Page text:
When it rains, snows or sleets, where does that water go? Does it soak into the ground? Does it sit in puddles until it evaporates? The water actually does both of those things, but some of the water will also flow over the land surface, heading downhill to the nearest ditch or stream.
This water flow is called stormwater runoff. In urban areas where there are higher concentrations of impervious surfaces such as driveways, rooftops, sidewalks, and parking lots, water flows at higher speeds and larger quantities.
Storm drains help drain the water from homes and streets to keep us safe. These pipes or ditches carry stormwater directly to local creeks and streams without being treated.
The U.S. Environmental Protection Agency requires that jurisdictions with "urbanized areas" (such as cities, counties, universities, military bases, etc.) must obtain an MS4 permit to better manage their stormwater runoff.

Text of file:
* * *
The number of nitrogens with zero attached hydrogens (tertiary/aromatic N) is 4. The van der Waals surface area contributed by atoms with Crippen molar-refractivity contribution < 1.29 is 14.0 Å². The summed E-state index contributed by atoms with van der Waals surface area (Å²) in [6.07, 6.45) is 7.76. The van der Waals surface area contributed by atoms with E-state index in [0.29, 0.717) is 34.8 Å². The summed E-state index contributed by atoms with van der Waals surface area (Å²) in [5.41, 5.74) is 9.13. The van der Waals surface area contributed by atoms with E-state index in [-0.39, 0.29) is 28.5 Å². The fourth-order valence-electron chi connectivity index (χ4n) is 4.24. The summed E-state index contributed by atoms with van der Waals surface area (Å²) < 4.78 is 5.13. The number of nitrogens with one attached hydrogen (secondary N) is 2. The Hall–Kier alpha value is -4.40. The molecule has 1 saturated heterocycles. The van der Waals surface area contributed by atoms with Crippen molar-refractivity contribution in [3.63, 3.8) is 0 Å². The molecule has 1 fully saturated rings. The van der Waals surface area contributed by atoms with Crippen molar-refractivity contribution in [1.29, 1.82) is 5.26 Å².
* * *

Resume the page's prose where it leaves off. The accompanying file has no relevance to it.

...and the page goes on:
The goal? Improve and protect the quality of our waterways.
What is a Municipal Separate Storm Sewer System (MS4)?
MS4 is short for municipal separate storm sewer system. The storm system collects mostly rainwater and is separate from the sanitary sewer system. The sanitary sewer flows to a treatment facility where the water is cleaned before it is discharged into a waterway.
The Municipal Separate Storm Sewer System (MS4) General Permit (ARR040000) authorizes stormwater discharges from regulated small MS4s located within the State of Arkansas.
The City of Pine Bluff, White Hall, along with Jefferson County joined together in partnership with the University of Arkansas Division of Algaculture to manage Stormwater education and outreach.